Inventory Tracking Best Practices from Oxford University

The first English speaking university uses inventory management tracking technology to  keep track of and maintain over 28,000 phones.  These phones are used in buildings in all  the university’s buildings throughout the city of Oxford.
asset-control-oxford-052815-b-bannerEven the top colleges and universities around the world find it hard to keep track of inventory. According to a 2013 report, Virginia State University has as claimed around $8 million worth of taxpayer-funded inventory was lost, missing, or stolen. Even on a smaller scale, just the Miller Learning Center at the University of Georgia, has reported $15,250 in missing inventory.

Oxford University was started more than 900 years ago in the city of Oxford, and it has grown with the city. The university has buildings throughout Oxford city and has to maintain an extensive phone network to keep them all connected. In fact, the network includes over 28,000 phones. This means the oldest English-language university can’t rely on traditional inventory management, it needs to use the latest in inventory tracking technology.

However, until recently Oxford University’s Telecom IT department was using an old and outdated manual system to try and keep track of its phones and inventory. It wasn’t working.

3 Key Issues with Manual Inventory Tracking

Manual inventory tracking systems typically involve using people to physically check on inventory and then enter data and information about them into a pen and paper system or a spreadsheet. They are prone to error and incredibly time-consuming. Common issues with manual inventory tracking include:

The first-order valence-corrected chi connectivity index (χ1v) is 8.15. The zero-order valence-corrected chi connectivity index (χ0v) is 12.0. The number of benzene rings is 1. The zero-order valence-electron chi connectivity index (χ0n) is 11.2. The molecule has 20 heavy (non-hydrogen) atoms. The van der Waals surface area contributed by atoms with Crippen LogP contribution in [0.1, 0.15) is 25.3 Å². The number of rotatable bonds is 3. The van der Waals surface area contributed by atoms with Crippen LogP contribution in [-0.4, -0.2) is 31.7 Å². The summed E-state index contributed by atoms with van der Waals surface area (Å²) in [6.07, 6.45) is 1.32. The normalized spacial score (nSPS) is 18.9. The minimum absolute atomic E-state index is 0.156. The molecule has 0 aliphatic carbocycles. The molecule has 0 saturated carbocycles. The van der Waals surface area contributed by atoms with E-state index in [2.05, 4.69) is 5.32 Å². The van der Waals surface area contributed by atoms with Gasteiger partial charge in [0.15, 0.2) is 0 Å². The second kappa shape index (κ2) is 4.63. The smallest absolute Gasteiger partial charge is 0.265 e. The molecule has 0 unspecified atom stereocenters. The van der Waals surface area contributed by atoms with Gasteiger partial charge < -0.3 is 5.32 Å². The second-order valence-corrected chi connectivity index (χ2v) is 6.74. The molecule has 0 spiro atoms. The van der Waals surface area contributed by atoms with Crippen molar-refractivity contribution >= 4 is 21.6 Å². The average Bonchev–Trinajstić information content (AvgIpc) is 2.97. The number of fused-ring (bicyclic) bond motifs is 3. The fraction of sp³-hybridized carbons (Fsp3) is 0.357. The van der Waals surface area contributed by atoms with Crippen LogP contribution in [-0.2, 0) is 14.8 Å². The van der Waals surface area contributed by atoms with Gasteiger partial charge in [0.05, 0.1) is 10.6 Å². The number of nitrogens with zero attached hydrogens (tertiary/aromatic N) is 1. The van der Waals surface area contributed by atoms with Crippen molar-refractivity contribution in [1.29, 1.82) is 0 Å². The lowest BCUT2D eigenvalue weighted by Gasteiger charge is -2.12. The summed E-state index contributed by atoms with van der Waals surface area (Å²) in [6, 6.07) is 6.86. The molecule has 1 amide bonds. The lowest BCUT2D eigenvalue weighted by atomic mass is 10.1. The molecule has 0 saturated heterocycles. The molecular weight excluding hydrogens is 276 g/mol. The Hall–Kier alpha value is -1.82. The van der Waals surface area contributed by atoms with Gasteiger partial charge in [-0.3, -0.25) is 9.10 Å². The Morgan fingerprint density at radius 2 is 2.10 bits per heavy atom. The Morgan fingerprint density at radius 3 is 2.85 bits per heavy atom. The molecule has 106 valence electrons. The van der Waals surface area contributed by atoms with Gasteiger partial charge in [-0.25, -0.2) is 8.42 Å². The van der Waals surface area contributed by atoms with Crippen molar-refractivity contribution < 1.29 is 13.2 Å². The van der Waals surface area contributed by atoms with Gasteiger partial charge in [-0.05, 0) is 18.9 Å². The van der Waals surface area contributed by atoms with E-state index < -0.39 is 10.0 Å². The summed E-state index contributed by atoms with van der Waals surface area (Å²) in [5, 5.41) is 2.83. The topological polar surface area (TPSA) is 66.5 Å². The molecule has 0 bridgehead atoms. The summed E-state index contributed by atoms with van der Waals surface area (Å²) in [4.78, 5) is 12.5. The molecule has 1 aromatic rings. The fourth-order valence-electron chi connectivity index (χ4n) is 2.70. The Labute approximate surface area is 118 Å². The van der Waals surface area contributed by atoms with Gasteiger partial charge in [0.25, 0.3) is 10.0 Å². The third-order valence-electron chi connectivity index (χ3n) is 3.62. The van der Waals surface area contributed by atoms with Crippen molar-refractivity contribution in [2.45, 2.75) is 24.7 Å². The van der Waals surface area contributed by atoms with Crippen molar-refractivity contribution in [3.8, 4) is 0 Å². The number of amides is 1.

1.     Error prone – Manual systems of inventory tracking are going to have errors, and not just a couple, they are going to have a lot of errors. This is not the fault of lazy or inadequate employees it is just human nature and the realities of data entry. Even using the conservative benchmark of 1% human data entry error rate per 100 strokes, when inputting barcodes which can often contain 10 or more characters, you are looking at mistakes in 1 out of 10 barcodes. Once an inventory is entered incorrectly it can be almost impossible to catch the mistake or find.

2.     Time consuming – Aside from being error prone, manual systems are time consuming. It takes hours to initially record items and enter the data. It takes more hours to then find the data in a spreadsheet when you need it and even more hours to turn the data into a usable audit report. And depending on the accuracy of your spreadsheet it can take hours to then locate the actual asset. These are many hours that could be spent on more important and productive work.


Related Article: Stockroom Catastrophe: Excel Inventory Tracking

3.     Out-of-date information – After all the hard work and the unavoidable errors you will be stuck with an inventory tracking system that is constantly out-of-date and difficult to use. As soon as inventory is moved it is no longer reflected in the system until a human notices it and inputs it. Also, information from multiple locations and people will be hard to combine consistently if you have different spreadsheets or methods in different places. And it is impossible for multiple users at multiple locations to access the system and see current information. This makes audits difficult and timely as you have to check all inventory each time you want to establish as assets location or condition.

Why Oxford University’s Old School Approach Wasn’t Working

Before Oxford University started using Wasp Inventory Control to manage and track its inventory of over 28,000 phones and pieces of equipment, it was using an outdated manual system that included some records kept by hand and some on various spreadsheets. The system was inefficient and error-ridden and the university realized it needed to find an alternative.